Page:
Gonzales believes that Berkeley officials have turned her mother against her, pointing to assessments they have made about her mental health and Theo’s as proof.
Gonzales shared reports by Berkeley Mental Health with The Chronicle that seek to offer insight into her distrust of law enforcement authorities and service providers. But she denies that she has any sort of mental illness and says she doesn’t need mental health help that the city has offered.
Her mother sees things differently. „She is not the same person she was,” Dotterer said. „Her mind has broken a little bit under all the stress.”
Gonzales blames the city for preventing her and Theo from getting the kind of housing they want. Apartments the city offered them were in inconvenient locations or had mold, she said. „The city of Berkeley was really not going to let me escape them,” she said, because „I knew too much.”
She lists a litany of allegations: City staffers worship the devil; they control the weather and make it rain on her tent; they are corrupt and trying to destroy her.
All she suffers from, Gonzales said, is the emotional pain of not finding a home for her son, of not providing the life she wants for him – a life where she can cook him dinner in a kitchen and eat meals with him at a table. She struggles with loneliness and the burden of being a single, homeless mother.
Her love and care for Theo is evident. When she disciplines him for acting out, Bed Sheets Malaysia her stern message is followed with, „I love you.”
„It’s not our fault,” she says to him when he misbehaves. „We did nothing wrong.”
Gonzales first met Paul Schrager at a friend’s house in 2010.
„He had this smile on his face. I was like, ‘That is a beautiful smile,’ ” she said, her eyes filling with tears at the memory.
Schrager, who admits he was a methamphetamine dealer at the time, had come to the house to drop off drugs. He and Gonzales began dating, beginning a rocky relationship that endured for nearly a decade. In 2012, Gonzales learned she was pregnant. She gave birth to Theo that fall.
By 2018, they had split. Now they are fighting over custody of their son.
Gonzales said Schrager was physically abusive to her and a drug addict. She blames him for her being homeless, saying his drug use and violence caused her life to spiral out of control.
Schrager describes their relationship as tumultuous.
„It has been a real turbulent ride with her,” Schrager said. „I had my faults. I tried my best. It’s been utter chaos ever since we met. It was literally a nightmare with her.”
Schrager, who was born and raised in Berkeley, now lives in an RV in West Oakland. He has been in and out of jail since 2008 for charges including possession of drugs, weapons and property crime, according to Alameda County court records. His 21-year-old son from a previous relationship lives in an abandoned bus near him.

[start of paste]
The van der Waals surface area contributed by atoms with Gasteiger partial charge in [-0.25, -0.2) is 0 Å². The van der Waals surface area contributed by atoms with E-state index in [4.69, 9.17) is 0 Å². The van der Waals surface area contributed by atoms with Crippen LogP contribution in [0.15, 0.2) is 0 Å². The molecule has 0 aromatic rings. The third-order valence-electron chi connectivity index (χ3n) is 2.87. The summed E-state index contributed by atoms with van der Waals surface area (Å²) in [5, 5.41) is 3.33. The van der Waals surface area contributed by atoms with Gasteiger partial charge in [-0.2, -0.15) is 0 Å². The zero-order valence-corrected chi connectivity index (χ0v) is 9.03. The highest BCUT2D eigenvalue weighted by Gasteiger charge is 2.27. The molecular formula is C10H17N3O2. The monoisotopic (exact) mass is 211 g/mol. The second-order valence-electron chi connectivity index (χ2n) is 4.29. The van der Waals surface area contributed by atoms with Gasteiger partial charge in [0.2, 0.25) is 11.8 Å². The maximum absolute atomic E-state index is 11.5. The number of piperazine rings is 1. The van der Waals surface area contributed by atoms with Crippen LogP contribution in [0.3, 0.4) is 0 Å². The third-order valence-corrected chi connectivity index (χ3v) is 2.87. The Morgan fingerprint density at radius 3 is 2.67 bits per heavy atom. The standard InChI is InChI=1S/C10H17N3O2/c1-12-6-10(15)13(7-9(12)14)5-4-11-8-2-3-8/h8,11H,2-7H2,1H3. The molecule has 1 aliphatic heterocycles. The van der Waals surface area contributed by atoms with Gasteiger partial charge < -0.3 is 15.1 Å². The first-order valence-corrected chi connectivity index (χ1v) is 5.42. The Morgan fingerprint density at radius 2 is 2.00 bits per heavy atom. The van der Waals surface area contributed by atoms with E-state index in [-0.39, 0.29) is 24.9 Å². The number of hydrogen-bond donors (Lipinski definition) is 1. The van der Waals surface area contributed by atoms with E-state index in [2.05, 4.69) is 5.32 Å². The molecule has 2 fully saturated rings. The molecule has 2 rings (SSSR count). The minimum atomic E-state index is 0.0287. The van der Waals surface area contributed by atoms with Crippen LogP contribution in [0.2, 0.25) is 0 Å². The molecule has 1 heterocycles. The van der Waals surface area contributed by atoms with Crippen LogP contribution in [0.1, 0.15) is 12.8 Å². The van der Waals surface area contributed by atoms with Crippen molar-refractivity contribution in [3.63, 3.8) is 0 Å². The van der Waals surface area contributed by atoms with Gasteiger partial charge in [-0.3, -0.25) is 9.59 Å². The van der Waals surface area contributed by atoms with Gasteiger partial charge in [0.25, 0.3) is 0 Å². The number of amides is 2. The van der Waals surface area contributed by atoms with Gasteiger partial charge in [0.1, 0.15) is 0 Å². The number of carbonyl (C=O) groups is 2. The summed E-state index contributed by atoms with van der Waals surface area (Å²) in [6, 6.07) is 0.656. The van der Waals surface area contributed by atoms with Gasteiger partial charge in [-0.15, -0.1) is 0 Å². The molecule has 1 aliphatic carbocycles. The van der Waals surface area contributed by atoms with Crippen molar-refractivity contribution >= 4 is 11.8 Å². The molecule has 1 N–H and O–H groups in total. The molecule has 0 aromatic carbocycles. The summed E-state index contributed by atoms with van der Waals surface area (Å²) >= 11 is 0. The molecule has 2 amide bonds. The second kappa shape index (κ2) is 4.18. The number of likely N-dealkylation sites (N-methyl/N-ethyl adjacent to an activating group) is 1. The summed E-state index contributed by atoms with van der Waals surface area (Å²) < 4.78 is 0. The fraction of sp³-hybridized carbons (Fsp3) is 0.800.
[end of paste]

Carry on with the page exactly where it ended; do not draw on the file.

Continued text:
While they were together, Schrager and Gonzales found shelter in various ways, living, among other places, at his father’s home in West Oakland, in motels and in a dilapidated RV at the Berkeley Marina.
The RV was the last place Theo consistently had a roof over his head. It didn’t have electricity or running water, and it didn’t run. But it was still safer than a tent.
„We were roughing it,” Schrager said. „But it beat having to pay hotels and having to stay with people.”
In July 2018, though, the city towed the vehicle, and so the couple started living in hotels.
Aside from a brief glimpse of him in June, the last time Theo saw his father was on Halloween in 2018. In an all-black ninja costume from Target, with his parents on either side of him, Bed Sheets Malaysia Theo walked in his school’s parade along Solano Avenue in Berkeley. Schrager has photos from that day on his phone: Theo smiling wide with his ninja mask pushed away from his face.
After the parade, Schrager said, Gonzales went back to their hotel and he took Theo to get pizza. Gonzales panicked when they did not return when she expected. She called police and reported him for hitting her several months earlier.
„I was just looking for a way out,” she said.
Gonzales filed for and received a criminal protective order against Schrager that prevents him from seeing her.
Schrager admitted he has hit her in the past.
„I shouldn’t have reacted or put my hands on her ever,” Schrager said. „I just don’t think it’s fair for her to totally shut me out of his life. I will admit my wrongs. I wish she would admit hers.”
Often, when his father’s name is mentioned, Theo hides under blankets or starts throwing toys, screaming or hitting his mother.